Blurred photos of motionless families by Valerio Lundini: the review by Serena Dandini

Serena Dandini (photo by Gianmarco Chieregato).

THECynicism is an art when it is in the service of comedybut it is an arduous path to travel. Only a select few manage to ride the perfidious and excruciating irony without falling into narcissistic complacency or wickedness for its own sake and one of these is surely Valerio Lundini.

Basically indefinable: comedian, TV personality, fantasist, musician and also a writer to the second collection of short stories in the library with Blurred photos of motionless families for Rizzoli Lizard.

After the genius of Corrado Guzzanti with whom I had the pleasure of working for a long time, no notable talents had appeared on the horizon, outside the pack, then this thin and wild-eyed boy appeared who could seem like the shy cousin you meet only at Christmas, introverted and with some trauma. Suddenly the landscape lit up.

Blurred photos of motionless families by Valerio Lundini for Rizzoli Lizard.

His TV show, A piece of Lundiniignited the weary programming with a spark of surreal dadaism and reminded us that it is possible to laugh intelligently out of the usual and worn-out stereotypes to which the epic of formats has accustomed us: thanks also to the female presence of an extraordinary actress like Emanuela Fanelli, the perfect partner in this small program which created an army of adoring fans.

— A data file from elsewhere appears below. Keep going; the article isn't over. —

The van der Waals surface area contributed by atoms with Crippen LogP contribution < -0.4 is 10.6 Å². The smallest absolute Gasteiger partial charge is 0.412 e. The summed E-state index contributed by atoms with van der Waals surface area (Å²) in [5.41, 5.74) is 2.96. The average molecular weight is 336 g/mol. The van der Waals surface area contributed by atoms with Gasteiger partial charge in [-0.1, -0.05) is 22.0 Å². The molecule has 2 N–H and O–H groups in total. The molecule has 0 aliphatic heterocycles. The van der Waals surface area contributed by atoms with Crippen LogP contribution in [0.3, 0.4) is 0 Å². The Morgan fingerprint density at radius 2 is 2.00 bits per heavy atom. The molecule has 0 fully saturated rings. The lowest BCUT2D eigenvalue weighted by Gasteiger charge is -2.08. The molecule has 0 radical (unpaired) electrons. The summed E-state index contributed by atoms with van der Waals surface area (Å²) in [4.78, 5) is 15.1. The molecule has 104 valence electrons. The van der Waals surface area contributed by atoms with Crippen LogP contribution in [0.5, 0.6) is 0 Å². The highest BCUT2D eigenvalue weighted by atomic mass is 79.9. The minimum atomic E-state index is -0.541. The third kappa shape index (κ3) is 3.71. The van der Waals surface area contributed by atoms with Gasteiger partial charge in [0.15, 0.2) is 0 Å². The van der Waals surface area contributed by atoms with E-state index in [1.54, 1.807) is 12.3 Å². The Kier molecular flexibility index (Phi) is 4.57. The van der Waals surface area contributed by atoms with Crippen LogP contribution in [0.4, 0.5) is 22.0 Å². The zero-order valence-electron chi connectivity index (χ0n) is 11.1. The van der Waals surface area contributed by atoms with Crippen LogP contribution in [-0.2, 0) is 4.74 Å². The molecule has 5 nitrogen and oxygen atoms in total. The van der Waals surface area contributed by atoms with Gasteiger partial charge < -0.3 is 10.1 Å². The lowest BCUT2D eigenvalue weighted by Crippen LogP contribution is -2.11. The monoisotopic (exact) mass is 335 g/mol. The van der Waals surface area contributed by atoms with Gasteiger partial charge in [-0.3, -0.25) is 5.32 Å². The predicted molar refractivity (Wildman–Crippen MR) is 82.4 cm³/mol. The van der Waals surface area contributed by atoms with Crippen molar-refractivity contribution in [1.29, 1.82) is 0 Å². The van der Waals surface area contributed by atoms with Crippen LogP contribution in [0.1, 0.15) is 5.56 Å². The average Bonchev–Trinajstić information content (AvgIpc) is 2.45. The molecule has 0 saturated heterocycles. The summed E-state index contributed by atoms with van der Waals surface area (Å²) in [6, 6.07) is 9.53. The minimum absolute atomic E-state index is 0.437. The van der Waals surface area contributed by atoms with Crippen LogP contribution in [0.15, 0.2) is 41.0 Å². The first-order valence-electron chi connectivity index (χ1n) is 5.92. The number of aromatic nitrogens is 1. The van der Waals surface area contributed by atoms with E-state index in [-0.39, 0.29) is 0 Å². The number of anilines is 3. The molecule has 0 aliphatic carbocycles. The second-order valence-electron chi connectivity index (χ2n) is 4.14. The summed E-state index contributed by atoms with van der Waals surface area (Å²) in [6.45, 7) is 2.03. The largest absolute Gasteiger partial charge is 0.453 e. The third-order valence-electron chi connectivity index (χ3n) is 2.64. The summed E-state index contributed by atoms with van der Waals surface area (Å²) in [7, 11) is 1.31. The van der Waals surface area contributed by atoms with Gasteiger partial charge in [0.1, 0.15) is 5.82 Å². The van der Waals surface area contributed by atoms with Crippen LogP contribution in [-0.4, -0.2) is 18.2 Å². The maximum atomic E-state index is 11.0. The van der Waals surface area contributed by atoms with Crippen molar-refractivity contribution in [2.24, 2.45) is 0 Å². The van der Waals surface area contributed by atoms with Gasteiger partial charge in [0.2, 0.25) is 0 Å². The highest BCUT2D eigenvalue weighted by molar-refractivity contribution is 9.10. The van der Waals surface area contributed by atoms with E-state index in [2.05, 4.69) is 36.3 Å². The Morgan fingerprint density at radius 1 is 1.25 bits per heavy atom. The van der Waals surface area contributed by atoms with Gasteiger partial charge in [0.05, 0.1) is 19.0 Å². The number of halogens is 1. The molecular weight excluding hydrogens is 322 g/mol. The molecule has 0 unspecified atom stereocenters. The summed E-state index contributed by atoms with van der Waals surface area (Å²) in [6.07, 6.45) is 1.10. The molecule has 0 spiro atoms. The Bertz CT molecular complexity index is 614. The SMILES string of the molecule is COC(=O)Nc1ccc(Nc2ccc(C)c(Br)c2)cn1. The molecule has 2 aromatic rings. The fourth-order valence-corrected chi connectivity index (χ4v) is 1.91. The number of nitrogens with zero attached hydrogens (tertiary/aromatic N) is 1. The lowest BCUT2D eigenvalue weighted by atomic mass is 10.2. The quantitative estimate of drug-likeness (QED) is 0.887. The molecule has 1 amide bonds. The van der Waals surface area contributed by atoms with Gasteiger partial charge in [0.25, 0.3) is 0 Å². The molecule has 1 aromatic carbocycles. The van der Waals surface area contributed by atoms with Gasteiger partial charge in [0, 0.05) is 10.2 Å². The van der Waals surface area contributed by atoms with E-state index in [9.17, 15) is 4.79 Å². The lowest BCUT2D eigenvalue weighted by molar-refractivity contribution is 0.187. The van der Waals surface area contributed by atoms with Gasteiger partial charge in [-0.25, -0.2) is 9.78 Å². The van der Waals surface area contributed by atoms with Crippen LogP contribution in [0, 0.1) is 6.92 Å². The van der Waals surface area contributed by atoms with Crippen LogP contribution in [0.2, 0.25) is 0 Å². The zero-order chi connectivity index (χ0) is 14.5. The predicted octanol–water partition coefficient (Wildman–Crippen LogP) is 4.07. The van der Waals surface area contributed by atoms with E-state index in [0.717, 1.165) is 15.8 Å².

There are few things I regret in my professional life, certainly one is not having taken the opportunity to work with Valerioeven if I had the opportunity, but on this very episode he managed to build a hilarious gag in his theatrical show and this was enough for me to feel satisfied.

Talking about his new literary work without falling into rhetoric is a feat because unfortunately Lundini is good, he writes well and each story has more ideas and flashes than entire novels that crowd our shelves.

It is also useless to tell you in detail about the content of Blurred photos …: is a foray through our contemporary obsessions, a collection of characters prey to tics and foibles dictated by the often useless efforts to live up to a presumed modernity and moreover, like any self-respecting true writer, a poetic vein of nostalgia can be glimpsed between the lines, even if the author perhaps had not foreseen it.

To honor him I should have jokingly reviewed another book, perhaps The research by Proust, and then at the end simply say “oops I was wrong…”.

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I liked it but as Lundini himself warns: «If you don’t like it, OH, PATIENCE».

All articles by Serena Dandini.